Situating Events in Language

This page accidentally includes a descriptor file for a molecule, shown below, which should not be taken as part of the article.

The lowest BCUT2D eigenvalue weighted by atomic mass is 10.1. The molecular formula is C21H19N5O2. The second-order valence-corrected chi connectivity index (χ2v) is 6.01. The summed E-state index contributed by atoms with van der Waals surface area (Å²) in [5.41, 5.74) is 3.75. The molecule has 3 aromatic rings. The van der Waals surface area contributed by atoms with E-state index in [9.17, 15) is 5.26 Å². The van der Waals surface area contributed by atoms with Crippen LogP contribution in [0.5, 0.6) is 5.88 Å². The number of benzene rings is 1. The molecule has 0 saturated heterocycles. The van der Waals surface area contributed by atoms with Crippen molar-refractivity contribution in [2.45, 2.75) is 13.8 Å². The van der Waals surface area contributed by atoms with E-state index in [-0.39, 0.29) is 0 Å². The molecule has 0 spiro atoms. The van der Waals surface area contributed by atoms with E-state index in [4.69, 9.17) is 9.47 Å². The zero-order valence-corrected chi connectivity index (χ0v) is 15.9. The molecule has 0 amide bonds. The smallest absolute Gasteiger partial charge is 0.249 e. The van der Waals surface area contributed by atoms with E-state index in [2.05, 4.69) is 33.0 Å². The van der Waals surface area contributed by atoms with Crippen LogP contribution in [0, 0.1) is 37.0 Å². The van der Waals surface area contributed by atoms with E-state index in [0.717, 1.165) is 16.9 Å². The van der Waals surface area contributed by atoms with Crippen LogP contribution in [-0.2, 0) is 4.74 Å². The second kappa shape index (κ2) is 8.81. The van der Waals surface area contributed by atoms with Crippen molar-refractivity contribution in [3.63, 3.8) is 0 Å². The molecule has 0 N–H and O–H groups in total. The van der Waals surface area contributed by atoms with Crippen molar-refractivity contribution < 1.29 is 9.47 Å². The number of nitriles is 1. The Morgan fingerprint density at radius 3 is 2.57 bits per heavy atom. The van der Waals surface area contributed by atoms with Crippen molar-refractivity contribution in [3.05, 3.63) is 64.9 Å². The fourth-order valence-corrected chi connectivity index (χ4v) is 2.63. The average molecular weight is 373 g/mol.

It is currently acknowledged that events constitute an integral part of the metaphysicsand semantic machinery for interpreting natural language utterances(Davidson 1967, 1980). Most research into event semantics since Davidsonand Parsons (Parsons 1990) has focused on questions relating to either aspectualclassifications (Akstionsarten) or temporal semantics. One area that hasreceived far less attention is the issue of event localization, that is, the problemof spatially situating events. In this paper, I discuss the procedures for identifyingwhere events, as expressed in natural language, are located in space. Aspectsof the semantics of event localization have been recently proposed, includingthe notion of the “shape” of a movement (Eschenbach et al. 1999; Zwarts 2006),as well as treating movement verbs as “path creation” predicates (Pustejovskyand Moszkowicz 2011). In this paper, I build on these and some additionalobservations to outline a more general semantics of event localization. I thenoutline a procedure that extends the path metaphor used for motion predicates,distinguishing between the event locus and the spatial aspect of an event. In theprocess, I discuss how localization is supervenient upon the participants in theevents, but not as straightforwardly as one might expect.